About 47,000 acre-feet of water has been diverted each year of the last decade off the top of the Roaring Fork River drainage and sent through Tunnel No. 1 under Independence Mountain.
The tunnel is a good indicator of the runoff levels in the upper Roaring Fork River drainage, and a true indicator of how much water is being sent to Twin Lakes Reservoir, Colorado Springs, Aurora, Pueblo, Pueblo West and fields north of the Arkansas River in Crowley and Antero counties.
A group of citizens opposing the city of Aspen’s proposed hydro power plant has threatened to file a lawsuit, claiming the city effectively abandoned its water rights for power generation when it closed the original Castle Creek hydro plant in 1958.
The decision takes away the long-simmering prospect, however thin, that two Ruedi-sized dams would be built on the Crystal River, including the 129,00-acre-feet Osgood Reservoir, which would have put Redstone underwater.
If the Colorado River District dammed the Crystal River, would anyone want to buy the water stored behind the dams? Probably so, according to Kerry Sundeen of Grand River Consulting, with large landowners along the Crystal River seeking irrigation water perhaps the strongest potential market.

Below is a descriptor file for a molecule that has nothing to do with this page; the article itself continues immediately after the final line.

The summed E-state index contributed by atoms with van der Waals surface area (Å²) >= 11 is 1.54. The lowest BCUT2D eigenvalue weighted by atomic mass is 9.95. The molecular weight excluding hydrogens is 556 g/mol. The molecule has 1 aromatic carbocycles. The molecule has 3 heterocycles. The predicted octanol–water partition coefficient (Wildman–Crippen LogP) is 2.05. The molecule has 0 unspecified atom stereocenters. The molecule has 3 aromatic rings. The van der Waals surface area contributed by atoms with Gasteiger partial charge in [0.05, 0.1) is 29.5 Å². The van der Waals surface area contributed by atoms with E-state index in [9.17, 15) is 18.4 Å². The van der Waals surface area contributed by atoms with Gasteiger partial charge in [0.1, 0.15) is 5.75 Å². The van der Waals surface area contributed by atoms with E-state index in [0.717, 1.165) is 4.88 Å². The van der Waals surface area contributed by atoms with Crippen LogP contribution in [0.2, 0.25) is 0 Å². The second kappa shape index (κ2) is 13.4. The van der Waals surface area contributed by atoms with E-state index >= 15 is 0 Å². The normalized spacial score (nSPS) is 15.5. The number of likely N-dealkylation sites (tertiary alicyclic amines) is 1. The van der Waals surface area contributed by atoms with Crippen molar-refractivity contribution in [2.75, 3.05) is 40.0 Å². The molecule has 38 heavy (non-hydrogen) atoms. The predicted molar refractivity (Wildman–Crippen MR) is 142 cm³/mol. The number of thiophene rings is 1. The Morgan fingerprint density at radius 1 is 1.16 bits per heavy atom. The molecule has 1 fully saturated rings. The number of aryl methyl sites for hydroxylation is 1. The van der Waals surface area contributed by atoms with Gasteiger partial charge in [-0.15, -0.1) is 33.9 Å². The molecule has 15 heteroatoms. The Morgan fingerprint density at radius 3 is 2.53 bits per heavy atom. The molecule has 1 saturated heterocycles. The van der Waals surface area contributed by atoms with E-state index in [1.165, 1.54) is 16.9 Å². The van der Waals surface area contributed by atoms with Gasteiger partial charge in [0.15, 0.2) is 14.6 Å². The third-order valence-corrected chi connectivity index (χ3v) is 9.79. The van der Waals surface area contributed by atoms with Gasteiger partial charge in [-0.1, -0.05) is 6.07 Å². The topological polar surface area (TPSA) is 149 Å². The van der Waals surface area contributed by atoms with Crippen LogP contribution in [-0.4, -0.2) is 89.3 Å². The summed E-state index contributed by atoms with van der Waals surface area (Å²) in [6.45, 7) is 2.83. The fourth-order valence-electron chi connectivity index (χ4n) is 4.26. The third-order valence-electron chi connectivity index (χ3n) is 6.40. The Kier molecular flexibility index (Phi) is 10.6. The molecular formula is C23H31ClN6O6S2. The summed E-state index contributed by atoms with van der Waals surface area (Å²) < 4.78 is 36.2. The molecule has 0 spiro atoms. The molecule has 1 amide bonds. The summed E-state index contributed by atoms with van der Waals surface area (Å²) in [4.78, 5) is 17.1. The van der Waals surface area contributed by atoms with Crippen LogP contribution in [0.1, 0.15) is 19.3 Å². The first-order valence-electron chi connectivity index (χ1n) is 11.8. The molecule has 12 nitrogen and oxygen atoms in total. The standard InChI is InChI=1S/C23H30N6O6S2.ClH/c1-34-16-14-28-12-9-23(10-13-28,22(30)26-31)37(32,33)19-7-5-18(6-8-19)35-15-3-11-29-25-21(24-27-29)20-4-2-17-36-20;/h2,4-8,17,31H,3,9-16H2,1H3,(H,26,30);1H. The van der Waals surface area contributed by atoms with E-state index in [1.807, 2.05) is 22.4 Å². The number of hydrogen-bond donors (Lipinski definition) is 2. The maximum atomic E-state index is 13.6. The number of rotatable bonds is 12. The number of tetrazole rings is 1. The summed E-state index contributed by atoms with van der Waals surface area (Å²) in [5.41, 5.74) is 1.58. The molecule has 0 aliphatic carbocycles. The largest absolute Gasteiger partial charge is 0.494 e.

An updated look at the conditional water rights associated with the West Divide Project was provided at a meeting on Wednesday, March 16, 2011.
Pitkin County Attorney John Ely was asked to leave a closed-door session on Wednesday, March 16, so two water district boards could talk about potential dams on the Crystal River without Pitkin County, which sits on one of the boards, in the room.
A dam once envisioned on the upper Crystal River would drown the town of Redstone under an artificial lake bigger than Ruedi Reservoir, submerging the Redstone Castle and putting the town’s historic coke ovens under water.
To understand the prospect of, and the evolving rationale for, the Osgood and Placita Reservoirs, it is helpful to imagine driving from Marble to DeBeque. Every day, water from the Crystal River makes this same journey.
“Local interests in the Roaring Fork Watershed should … expect Front Range water providers to eventually attempt to firm up undeveloped water rights and excess diversion capacity associated with the Fry-Ark Project, Busk-Ivanhoe System, and Twin Lakes System.”